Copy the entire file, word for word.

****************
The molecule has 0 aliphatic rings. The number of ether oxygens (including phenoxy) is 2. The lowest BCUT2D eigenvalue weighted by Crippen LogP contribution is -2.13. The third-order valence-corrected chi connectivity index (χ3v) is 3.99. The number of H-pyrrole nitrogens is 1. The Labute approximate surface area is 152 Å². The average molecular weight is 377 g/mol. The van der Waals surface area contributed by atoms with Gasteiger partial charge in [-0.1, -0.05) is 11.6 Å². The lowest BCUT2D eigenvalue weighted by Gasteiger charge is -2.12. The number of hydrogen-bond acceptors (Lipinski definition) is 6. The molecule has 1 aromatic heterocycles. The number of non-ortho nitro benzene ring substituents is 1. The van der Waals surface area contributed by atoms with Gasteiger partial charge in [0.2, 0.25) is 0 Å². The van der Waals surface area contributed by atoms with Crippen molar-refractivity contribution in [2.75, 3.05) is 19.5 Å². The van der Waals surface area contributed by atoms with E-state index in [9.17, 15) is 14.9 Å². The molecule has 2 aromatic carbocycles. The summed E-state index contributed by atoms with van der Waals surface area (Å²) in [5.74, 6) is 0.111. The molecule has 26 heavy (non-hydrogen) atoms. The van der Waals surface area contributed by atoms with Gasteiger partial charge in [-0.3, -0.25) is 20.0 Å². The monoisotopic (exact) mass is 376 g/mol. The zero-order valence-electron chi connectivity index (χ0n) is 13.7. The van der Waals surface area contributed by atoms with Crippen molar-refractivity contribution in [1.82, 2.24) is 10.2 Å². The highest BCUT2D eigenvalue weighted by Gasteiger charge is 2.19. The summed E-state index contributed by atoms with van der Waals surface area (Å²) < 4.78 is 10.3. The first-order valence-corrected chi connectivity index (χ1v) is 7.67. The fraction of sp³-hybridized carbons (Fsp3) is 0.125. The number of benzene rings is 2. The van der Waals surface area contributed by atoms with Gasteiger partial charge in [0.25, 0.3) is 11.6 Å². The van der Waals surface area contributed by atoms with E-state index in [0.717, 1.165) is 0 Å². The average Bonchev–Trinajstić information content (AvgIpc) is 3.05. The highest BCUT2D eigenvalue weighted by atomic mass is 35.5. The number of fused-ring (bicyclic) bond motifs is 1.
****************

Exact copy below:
The molecule has 0 aliphatic rings. The number of ether oxygens (including phenoxy) is 2. The lowest BCUT2D eigenvalue weighted by Crippen LogP contribution is -2.13. The third-order valence-corrected chi connectivity index (χ3v) is 3.99. The number of H-pyrrole nitrogens is 1. The Labute approximate surface area is 152 Å². The average molecular weight is 377 g/mol. The van der Waals surface area contributed by atoms with Gasteiger partial charge in [-0.1, -0.05) is 11.6 Å². The lowest BCUT2D eigenvalue weighted by Gasteiger charge is -2.12. The number of hydrogen-bond acceptors (Lipinski definition) is 6. The molecule has 1 aromatic heterocycles. The number of non-ortho nitro benzene ring substituents is 1. The van der Waals surface area contributed by atoms with Gasteiger partial charge in [0.2, 0.25) is 0 Å². The van der Waals surface area contributed by atoms with Crippen molar-refractivity contribution in [2.75, 3.05) is 19.5 Å². The van der Waals surface area contributed by atoms with E-state index in [9.17, 15) is 14.9 Å². The molecule has 2 aromatic carbocycles. The summed E-state index contributed by atoms with van der Waals surface area (Å²) in [5.74, 6) is 0.111. The molecule has 26 heavy (non-hydrogen) atoms. The van der Waals surface area contributed by atoms with Gasteiger partial charge in [-0.3, -0.25) is 20.0 Å². The monoisotopic (exact) mass is 376 g/mol. The zero-order valence-electron chi connectivity index (χ0n) is 13.7. The van der Waals surface area contributed by atoms with Crippen molar-refractivity contribution in [1.82, 2.24) is 10.2 Å². The highest BCUT2D eigenvalue weighted by Gasteiger charge is 2.19. The summed E-state index contributed by atoms with van der Waals surface area (Å²) < 4.78 is 10.3. The first-order valence-corrected chi connectivity index (χ1v) is 7.67. The fraction of sp³-hybridized carbons (Fsp3) is 0.125. The number of benzene rings is 2. The van der Waals surface area contributed by atoms with Gasteiger partial charge in [0.25, 0.3) is 11.6 Å². The van der Waals surface area contributed by atoms with E-state index in [0.717, 1.165) is 0 Å². The average Bonchev–Trinajstić information content (AvgIpc) is 3.05. The highest BCUT2D eigenvalue weighted by atomic mass is 35.5. The number of fused-ring (bicyclic) bond motifs is 1.